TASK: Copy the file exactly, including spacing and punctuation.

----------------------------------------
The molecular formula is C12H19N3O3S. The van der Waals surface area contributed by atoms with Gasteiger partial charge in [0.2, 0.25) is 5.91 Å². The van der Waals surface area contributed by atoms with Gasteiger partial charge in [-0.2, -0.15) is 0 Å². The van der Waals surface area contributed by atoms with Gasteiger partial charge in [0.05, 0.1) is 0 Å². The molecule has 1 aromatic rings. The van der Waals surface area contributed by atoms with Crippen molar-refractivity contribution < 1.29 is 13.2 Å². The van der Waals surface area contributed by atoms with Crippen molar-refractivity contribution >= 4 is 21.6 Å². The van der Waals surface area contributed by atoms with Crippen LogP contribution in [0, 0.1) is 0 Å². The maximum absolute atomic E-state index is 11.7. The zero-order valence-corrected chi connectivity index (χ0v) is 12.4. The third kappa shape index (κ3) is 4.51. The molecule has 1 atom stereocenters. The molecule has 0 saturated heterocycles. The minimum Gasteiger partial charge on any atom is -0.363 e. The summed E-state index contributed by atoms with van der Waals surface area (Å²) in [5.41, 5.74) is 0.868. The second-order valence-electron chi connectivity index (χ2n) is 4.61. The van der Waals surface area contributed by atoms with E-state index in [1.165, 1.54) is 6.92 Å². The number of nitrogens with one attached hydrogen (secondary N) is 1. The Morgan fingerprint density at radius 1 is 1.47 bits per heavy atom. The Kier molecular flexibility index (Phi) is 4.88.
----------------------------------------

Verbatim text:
The molecular formula is C12H19N3O3S. The van der Waals surface area contributed by atoms with Gasteiger partial charge in [0.2, 0.25) is 5.91 Å². The van der Waals surface area contributed by atoms with Gasteiger partial charge in [-0.2, -0.15) is 0 Å². The van der Waals surface area contributed by atoms with Gasteiger partial charge in [0.05, 0.1) is 0 Å². The molecule has 1 aromatic rings. The van der Waals surface area contributed by atoms with Crippen molar-refractivity contribution < 1.29 is 13.2 Å². The van der Waals surface area contributed by atoms with Crippen molar-refractivity contribution >= 4 is 21.6 Å². The van der Waals surface area contributed by atoms with Crippen LogP contribution in [0, 0.1) is 0 Å². The maximum absolute atomic E-state index is 11.7. The zero-order valence-corrected chi connectivity index (χ0v) is 12.4. The third kappa shape index (κ3) is 4.51. The molecule has 1 atom stereocenters. The molecule has 0 saturated heterocycles. The minimum Gasteiger partial charge on any atom is -0.363 e. The summed E-state index contributed by atoms with van der Waals surface area (Å²) in [5.41, 5.74) is 0.868. The second-order valence-electron chi connectivity index (χ2n) is 4.61. The van der Waals surface area contributed by atoms with E-state index in [1.165, 1.54) is 6.92 Å². The number of nitrogens with one attached hydrogen (secondary N) is 1. The Morgan fingerprint density at radius 1 is 1.47 bits per heavy atom. The Kier molecular flexibility index (Phi) is 4.88.